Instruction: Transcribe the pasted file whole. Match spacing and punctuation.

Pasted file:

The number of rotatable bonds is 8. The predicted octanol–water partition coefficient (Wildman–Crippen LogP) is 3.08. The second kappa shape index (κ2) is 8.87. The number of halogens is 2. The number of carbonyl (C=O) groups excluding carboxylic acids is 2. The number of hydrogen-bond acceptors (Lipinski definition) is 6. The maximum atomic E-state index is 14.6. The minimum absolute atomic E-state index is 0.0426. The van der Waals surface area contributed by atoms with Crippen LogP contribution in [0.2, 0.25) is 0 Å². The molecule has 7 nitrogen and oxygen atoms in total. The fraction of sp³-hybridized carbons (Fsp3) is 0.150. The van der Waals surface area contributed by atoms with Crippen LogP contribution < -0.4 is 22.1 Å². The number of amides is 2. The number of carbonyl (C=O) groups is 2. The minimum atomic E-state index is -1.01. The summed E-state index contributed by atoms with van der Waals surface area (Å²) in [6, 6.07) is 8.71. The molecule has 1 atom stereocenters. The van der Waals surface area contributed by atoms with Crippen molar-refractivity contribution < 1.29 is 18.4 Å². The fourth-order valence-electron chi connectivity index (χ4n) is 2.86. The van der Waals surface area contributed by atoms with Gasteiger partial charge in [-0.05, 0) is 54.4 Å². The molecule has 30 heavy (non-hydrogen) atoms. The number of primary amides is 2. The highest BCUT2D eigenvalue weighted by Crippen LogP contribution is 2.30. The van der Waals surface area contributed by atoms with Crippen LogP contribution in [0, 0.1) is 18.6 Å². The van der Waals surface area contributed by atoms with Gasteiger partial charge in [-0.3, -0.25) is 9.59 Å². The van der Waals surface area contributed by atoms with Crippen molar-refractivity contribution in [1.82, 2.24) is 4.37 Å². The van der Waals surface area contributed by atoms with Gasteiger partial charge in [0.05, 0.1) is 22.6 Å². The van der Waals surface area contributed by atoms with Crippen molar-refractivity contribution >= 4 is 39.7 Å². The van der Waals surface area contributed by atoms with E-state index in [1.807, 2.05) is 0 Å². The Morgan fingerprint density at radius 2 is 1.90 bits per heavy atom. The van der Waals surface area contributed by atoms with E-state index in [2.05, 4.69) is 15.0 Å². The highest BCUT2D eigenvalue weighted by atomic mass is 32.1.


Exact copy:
The number of rotatable bonds is 8. The predicted octanol–water partition coefficient (Wildman–Crippen LogP) is 3.08. The second kappa shape index (κ2) is 8.87. The number of halogens is 2. The number of carbonyl (C=O) groups excluding carboxylic acids is 2. The number of hydrogen-bond acceptors (Lipinski definition) is 6. The maximum atomic E-state index is 14.6. The minimum absolute atomic E-state index is 0.0426. The van der Waals surface area contributed by atoms with Crippen LogP contribution in [0.2, 0.25) is 0 Å². The molecule has 7 nitrogen and oxygen atoms in total. The fraction of sp³-hybridized carbons (Fsp3) is 0.150. The van der Waals surface area contributed by atoms with Crippen LogP contribution < -0.4 is 22.1 Å². The number of amides is 2. The number of carbonyl (C=O) groups is 2. The minimum atomic E-state index is -1.01. The summed E-state index contributed by atoms with van der Waals surface area (Å²) in [6, 6.07) is 8.71. The molecule has 1 atom stereocenters. The van der Waals surface area contributed by atoms with Crippen molar-refractivity contribution < 1.29 is 18.4 Å². The fourth-order valence-electron chi connectivity index (χ4n) is 2.86. The van der Waals surface area contributed by atoms with Gasteiger partial charge in [-0.05, 0) is 54.4 Å². The molecule has 30 heavy (non-hydrogen) atoms. The number of primary amides is 2. The highest BCUT2D eigenvalue weighted by Crippen LogP contribution is 2.30. The van der Waals surface area contributed by atoms with Crippen LogP contribution in [0, 0.1) is 18.6 Å². The van der Waals surface area contributed by atoms with Gasteiger partial charge in [-0.3, -0.25) is 9.59 Å². The van der Waals surface area contributed by atoms with Crippen molar-refractivity contribution in [1.82, 2.24) is 4.37 Å². The van der Waals surface area contributed by atoms with Gasteiger partial charge in [0.05, 0.1) is 22.6 Å². The van der Waals surface area contributed by atoms with Crippen molar-refractivity contribution >= 4 is 39.7 Å². The van der Waals surface area contributed by atoms with E-state index in [1.807, 2.05) is 0 Å². The Morgan fingerprint density at radius 2 is 1.90 bits per heavy atom. The van der Waals surface area contributed by atoms with E-state index in [2.05, 4.69) is 15.0 Å². The highest BCUT2D eigenvalue weighted by atomic mass is 32.1.